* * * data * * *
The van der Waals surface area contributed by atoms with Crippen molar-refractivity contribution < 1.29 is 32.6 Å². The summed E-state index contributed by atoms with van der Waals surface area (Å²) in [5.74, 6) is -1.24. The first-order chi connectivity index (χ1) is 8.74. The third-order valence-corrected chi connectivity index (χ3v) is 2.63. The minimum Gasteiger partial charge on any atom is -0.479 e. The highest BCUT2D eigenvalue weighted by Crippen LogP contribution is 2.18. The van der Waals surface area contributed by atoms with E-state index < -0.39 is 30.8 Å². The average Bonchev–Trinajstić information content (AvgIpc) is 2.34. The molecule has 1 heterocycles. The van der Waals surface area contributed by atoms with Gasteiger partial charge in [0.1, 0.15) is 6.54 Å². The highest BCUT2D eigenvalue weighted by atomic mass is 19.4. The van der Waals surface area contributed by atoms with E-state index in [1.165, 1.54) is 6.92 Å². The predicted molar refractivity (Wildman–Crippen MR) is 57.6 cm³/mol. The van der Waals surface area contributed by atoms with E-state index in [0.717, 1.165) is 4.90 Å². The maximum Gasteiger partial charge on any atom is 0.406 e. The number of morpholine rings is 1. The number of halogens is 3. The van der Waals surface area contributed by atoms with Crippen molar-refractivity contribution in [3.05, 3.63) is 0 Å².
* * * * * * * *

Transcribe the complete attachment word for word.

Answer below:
The van der Waals surface area contributed by atoms with Crippen molar-refractivity contribution < 1.29 is 32.6 Å². The summed E-state index contributed by atoms with van der Waals surface area (Å²) in [5.74, 6) is -1.24. The first-order chi connectivity index (χ1) is 8.74. The third-order valence-corrected chi connectivity index (χ3v) is 2.63. The minimum Gasteiger partial charge on any atom is -0.479 e. The highest BCUT2D eigenvalue weighted by Crippen LogP contribution is 2.18. The van der Waals surface area contributed by atoms with E-state index < -0.39 is 30.8 Å². The average Bonchev–Trinajstić information content (AvgIpc) is 2.34. The molecule has 1 heterocycles. The van der Waals surface area contributed by atoms with Gasteiger partial charge in [0.1, 0.15) is 6.54 Å². The highest BCUT2D eigenvalue weighted by atomic mass is 19.4. The van der Waals surface area contributed by atoms with E-state index in [1.165, 1.54) is 6.92 Å². The predicted molar refractivity (Wildman–Crippen MR) is 57.6 cm³/mol. The van der Waals surface area contributed by atoms with E-state index in [0.717, 1.165) is 4.90 Å². The maximum Gasteiger partial charge on any atom is 0.406 e. The number of morpholine rings is 1. The number of halogens is 3. The van der Waals surface area contributed by atoms with Crippen molar-refractivity contribution in [3.05, 3.63) is 0 Å².